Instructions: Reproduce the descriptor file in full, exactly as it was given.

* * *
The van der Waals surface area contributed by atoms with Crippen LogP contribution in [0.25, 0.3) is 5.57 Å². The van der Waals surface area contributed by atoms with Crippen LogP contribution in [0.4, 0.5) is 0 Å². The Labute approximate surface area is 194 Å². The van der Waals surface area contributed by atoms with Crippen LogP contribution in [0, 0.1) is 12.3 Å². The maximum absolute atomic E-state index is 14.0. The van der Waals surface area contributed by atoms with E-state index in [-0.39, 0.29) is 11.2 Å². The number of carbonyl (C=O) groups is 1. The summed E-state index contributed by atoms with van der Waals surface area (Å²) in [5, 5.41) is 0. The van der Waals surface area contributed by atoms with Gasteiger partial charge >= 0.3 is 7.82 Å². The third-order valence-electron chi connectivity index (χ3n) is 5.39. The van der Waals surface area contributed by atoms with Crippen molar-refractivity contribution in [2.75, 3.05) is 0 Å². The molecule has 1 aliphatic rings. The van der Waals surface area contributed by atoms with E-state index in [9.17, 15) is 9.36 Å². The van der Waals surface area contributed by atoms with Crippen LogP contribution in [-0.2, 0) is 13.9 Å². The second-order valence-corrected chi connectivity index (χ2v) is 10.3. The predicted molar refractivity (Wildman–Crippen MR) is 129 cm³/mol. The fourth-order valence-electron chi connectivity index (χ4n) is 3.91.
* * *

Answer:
The van der Waals surface area contributed by atoms with Crippen LogP contribution in [0.25, 0.3) is 5.57 Å². The van der Waals surface area contributed by atoms with Crippen LogP contribution in [0.4, 0.5) is 0 Å². The Labute approximate surface area is 194 Å². The van der Waals surface area contributed by atoms with Crippen LogP contribution in [0, 0.1) is 12.3 Å². The maximum absolute atomic E-state index is 14.0. The van der Waals surface area contributed by atoms with E-state index in [-0.39, 0.29) is 11.2 Å². The number of carbonyl (C=O) groups is 1. The summed E-state index contributed by atoms with van der Waals surface area (Å²) in [5, 5.41) is 0. The van der Waals surface area contributed by atoms with Gasteiger partial charge >= 0.3 is 7.82 Å². The third-order valence-electron chi connectivity index (χ3n) is 5.39. The van der Waals surface area contributed by atoms with Crippen molar-refractivity contribution in [2.75, 3.05) is 0 Å². The molecule has 1 aliphatic rings. The van der Waals surface area contributed by atoms with E-state index in [9.17, 15) is 9.36 Å². The van der Waals surface area contributed by atoms with Crippen LogP contribution in [-0.2, 0) is 13.9 Å². The second-order valence-corrected chi connectivity index (χ2v) is 10.3. The predicted molar refractivity (Wildman–Crippen MR) is 129 cm³/mol. The fourth-order valence-electron chi connectivity index (χ4n) is 3.91.